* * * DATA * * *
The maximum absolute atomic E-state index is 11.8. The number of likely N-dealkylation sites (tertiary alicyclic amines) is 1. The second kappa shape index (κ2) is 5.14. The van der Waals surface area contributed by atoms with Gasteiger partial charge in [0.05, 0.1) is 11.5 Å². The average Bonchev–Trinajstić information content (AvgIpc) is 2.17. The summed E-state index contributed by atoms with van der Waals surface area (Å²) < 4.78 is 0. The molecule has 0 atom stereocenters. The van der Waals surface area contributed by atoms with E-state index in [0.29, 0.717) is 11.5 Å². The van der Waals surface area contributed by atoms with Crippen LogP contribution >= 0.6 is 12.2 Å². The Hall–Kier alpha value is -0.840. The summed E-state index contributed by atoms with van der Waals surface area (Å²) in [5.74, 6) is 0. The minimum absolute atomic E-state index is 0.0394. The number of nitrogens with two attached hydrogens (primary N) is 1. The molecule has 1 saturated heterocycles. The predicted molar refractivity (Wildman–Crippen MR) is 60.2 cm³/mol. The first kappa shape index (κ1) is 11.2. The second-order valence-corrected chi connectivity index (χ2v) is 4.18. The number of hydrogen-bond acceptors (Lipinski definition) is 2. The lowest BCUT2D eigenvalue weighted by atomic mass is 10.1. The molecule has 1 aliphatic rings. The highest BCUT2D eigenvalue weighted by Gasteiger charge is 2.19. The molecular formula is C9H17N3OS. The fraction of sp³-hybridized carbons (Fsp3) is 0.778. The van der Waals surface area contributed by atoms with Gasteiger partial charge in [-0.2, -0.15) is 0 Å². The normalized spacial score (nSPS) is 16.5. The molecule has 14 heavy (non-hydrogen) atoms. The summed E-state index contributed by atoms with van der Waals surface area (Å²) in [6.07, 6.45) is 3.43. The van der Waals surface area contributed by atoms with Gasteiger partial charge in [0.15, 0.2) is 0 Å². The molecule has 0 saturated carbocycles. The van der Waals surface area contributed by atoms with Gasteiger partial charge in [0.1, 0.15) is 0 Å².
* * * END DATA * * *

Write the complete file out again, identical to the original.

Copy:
The maximum absolute atomic E-state index is 11.8. The number of likely N-dealkylation sites (tertiary alicyclic amines) is 1. The second kappa shape index (κ2) is 5.14. The van der Waals surface area contributed by atoms with Gasteiger partial charge in [0.05, 0.1) is 11.5 Å². The average Bonchev–Trinajstić information content (AvgIpc) is 2.17. The summed E-state index contributed by atoms with van der Waals surface area (Å²) < 4.78 is 0. The molecule has 0 atom stereocenters. The van der Waals surface area contributed by atoms with E-state index in [0.29, 0.717) is 11.5 Å². The van der Waals surface area contributed by atoms with Crippen LogP contribution >= 0.6 is 12.2 Å². The Hall–Kier alpha value is -0.840. The summed E-state index contributed by atoms with van der Waals surface area (Å²) in [5.74, 6) is 0. The minimum absolute atomic E-state index is 0.0394. The number of nitrogens with two attached hydrogens (primary N) is 1. The molecule has 1 saturated heterocycles. The predicted molar refractivity (Wildman–Crippen MR) is 60.2 cm³/mol. The first kappa shape index (κ1) is 11.2. The second-order valence-corrected chi connectivity index (χ2v) is 4.18. The number of hydrogen-bond acceptors (Lipinski definition) is 2. The lowest BCUT2D eigenvalue weighted by atomic mass is 10.1. The molecule has 1 aliphatic rings. The highest BCUT2D eigenvalue weighted by Gasteiger charge is 2.19. The molecular formula is C9H17N3OS. The fraction of sp³-hybridized carbons (Fsp3) is 0.778. The van der Waals surface area contributed by atoms with Gasteiger partial charge in [-0.2, -0.15) is 0 Å². The normalized spacial score (nSPS) is 16.5. The molecule has 14 heavy (non-hydrogen) atoms. The summed E-state index contributed by atoms with van der Waals surface area (Å²) in [6.07, 6.45) is 3.43. The van der Waals surface area contributed by atoms with Gasteiger partial charge in [0.15, 0.2) is 0 Å². The molecule has 0 saturated carbocycles. The van der Waals surface area contributed by atoms with Gasteiger partial charge in [0.1, 0.15) is 0 Å².